|St Olave's Hospital|
|Lewisham and North Southwark District Health Authority|
Gatehouse at St Olave's Hospital
|Location||Rotherhithe, London, England, United Kingdom|
|Lists||Hospitals in England|
In 1865 the Rotherhithe Workhouse was denounced in The Lancet in its demands for poor law medical reform. There was only one paid nurse, with four pauper assistants. Nurse Matilda Beeton described filth and neglect "where many sick patients were dirty, their bodies crawling with vermin". The Infirmary of St Olave's Union was established by Order of the Local Government Board in 1875.
After being known as the Bermondsey and Rotherhithe Hospital in the 1920s, the facility was renamed St Olave's Hospital in 1930 and transferred from the Bermondsey Board of Guardians to the London County Council. It had 687 beds at that time. In 1948, with the formation of the National Health Service, St Olave's came under the management of the Bermondsey and Southwark Hospital Management Committee. It finally closed in 1985. The site has since been redeveloped as a residential street known as Ann Moss Way.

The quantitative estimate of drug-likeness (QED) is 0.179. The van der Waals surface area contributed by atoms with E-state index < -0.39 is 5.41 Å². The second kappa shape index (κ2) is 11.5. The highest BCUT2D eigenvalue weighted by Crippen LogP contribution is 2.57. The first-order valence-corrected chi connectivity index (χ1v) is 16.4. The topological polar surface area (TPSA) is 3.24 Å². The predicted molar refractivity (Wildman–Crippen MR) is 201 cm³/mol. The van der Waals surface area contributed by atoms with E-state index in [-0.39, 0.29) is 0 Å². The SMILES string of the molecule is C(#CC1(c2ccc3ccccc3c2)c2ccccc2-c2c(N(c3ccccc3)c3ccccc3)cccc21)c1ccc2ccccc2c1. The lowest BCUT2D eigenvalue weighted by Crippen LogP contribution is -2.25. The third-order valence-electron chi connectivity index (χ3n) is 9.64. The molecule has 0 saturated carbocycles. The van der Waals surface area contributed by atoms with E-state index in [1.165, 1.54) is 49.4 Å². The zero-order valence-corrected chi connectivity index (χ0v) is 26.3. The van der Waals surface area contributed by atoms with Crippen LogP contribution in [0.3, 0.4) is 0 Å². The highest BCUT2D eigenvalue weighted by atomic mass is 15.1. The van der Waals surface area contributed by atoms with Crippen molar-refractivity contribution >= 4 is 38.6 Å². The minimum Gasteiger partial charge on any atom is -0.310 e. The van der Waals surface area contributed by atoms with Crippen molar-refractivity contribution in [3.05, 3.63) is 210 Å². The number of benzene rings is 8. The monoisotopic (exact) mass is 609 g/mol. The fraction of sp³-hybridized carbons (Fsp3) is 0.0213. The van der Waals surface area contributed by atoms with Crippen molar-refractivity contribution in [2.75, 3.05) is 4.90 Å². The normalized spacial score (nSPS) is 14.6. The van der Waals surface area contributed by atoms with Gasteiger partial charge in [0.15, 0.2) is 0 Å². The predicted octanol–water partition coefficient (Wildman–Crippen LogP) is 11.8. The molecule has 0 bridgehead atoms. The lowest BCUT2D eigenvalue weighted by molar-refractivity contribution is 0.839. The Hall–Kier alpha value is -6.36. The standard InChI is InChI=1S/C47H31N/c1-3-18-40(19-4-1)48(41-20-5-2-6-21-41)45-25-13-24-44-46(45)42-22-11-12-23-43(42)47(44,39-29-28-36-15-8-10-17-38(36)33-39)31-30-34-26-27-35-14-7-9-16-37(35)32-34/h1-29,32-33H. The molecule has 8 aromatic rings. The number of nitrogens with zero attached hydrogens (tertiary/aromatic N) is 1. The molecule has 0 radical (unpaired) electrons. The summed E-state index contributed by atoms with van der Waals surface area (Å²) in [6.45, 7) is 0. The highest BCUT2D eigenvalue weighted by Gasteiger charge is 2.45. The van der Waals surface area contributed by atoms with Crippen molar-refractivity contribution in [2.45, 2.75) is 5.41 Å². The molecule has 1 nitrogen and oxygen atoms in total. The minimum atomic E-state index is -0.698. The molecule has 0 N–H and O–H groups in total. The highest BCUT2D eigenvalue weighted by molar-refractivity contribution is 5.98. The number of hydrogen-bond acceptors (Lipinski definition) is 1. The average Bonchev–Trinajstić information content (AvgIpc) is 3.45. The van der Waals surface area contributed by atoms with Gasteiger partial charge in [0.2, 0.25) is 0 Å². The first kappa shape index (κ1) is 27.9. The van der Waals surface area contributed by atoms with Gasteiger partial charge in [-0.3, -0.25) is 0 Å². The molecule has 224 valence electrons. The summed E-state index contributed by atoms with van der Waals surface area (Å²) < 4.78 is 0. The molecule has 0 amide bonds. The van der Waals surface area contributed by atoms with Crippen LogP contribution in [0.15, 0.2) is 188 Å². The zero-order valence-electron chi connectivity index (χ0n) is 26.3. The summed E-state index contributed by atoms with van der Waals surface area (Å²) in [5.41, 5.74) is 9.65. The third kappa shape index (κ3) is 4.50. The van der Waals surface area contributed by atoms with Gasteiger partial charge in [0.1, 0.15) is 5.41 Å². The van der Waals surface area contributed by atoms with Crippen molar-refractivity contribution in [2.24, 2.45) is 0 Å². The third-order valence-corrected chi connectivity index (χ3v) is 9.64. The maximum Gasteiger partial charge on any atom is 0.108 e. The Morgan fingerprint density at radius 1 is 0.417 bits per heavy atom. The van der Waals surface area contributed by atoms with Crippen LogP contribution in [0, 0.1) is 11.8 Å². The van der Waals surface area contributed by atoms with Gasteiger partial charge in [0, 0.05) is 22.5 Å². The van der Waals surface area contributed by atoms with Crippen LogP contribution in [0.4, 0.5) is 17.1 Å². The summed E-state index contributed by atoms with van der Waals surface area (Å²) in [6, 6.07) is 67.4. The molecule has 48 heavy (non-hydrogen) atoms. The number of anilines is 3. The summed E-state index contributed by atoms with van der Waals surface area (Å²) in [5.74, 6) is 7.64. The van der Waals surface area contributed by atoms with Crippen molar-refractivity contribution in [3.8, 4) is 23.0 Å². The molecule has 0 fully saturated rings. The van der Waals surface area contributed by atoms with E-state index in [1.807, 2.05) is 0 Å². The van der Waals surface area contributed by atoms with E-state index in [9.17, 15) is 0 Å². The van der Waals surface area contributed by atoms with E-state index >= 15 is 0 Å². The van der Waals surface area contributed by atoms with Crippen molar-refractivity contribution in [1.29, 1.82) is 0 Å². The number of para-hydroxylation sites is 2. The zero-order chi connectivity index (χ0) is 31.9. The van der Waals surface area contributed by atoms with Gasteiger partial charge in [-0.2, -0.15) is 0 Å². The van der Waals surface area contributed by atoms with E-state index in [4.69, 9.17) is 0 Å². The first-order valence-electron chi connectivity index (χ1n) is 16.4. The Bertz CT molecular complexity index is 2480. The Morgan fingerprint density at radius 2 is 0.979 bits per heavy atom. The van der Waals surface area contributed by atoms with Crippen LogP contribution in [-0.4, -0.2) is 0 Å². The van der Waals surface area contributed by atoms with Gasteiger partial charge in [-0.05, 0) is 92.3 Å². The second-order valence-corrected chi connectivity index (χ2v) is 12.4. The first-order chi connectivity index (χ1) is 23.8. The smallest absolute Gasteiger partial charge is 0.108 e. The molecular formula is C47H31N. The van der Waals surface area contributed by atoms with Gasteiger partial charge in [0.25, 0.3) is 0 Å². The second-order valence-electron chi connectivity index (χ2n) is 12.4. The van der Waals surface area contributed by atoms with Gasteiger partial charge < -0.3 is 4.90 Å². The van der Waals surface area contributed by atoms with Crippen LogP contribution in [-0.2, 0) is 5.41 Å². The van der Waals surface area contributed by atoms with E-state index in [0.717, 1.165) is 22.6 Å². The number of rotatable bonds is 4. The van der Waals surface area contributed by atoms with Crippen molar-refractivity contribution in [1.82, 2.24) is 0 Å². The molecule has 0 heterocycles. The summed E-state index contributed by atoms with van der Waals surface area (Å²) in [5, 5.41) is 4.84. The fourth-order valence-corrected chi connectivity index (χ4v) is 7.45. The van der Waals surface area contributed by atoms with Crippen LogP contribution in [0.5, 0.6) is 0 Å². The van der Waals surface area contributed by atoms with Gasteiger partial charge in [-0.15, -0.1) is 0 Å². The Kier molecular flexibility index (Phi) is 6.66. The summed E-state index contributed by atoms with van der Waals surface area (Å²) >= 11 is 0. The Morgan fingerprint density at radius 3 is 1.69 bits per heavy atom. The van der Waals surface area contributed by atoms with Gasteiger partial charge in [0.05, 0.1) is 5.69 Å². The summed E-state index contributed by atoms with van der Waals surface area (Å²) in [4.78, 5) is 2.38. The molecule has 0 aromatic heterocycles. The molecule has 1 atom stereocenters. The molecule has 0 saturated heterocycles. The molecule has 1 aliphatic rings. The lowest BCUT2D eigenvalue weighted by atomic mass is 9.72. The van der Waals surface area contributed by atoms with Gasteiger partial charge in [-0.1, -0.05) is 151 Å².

- "Rotherhithe St Mary". The Workhouse. Retrieved 19 March 2017.
- Ayers, Gwendoline (1971). England’s First State Hospitals. London: Wellcome Institute of the History of Medicine. Retrieved 19 March 2017.
- Peter Higginbotham. "The Workhouse in St Olave Union (Parish of Bermondsey from 1904), Surrey, London". Workhouses.org.uk. Retrieved 11 July 2018.
- "St Olave's Hospital". National Archives. Retrieved 19 March 2017.
- "St Olave's Hospital, London". The National Archives. Retrieved 11 July 2018.
- "St Olave's Hospital". Lost Hospitals of London. Retrieved 24 August 2015.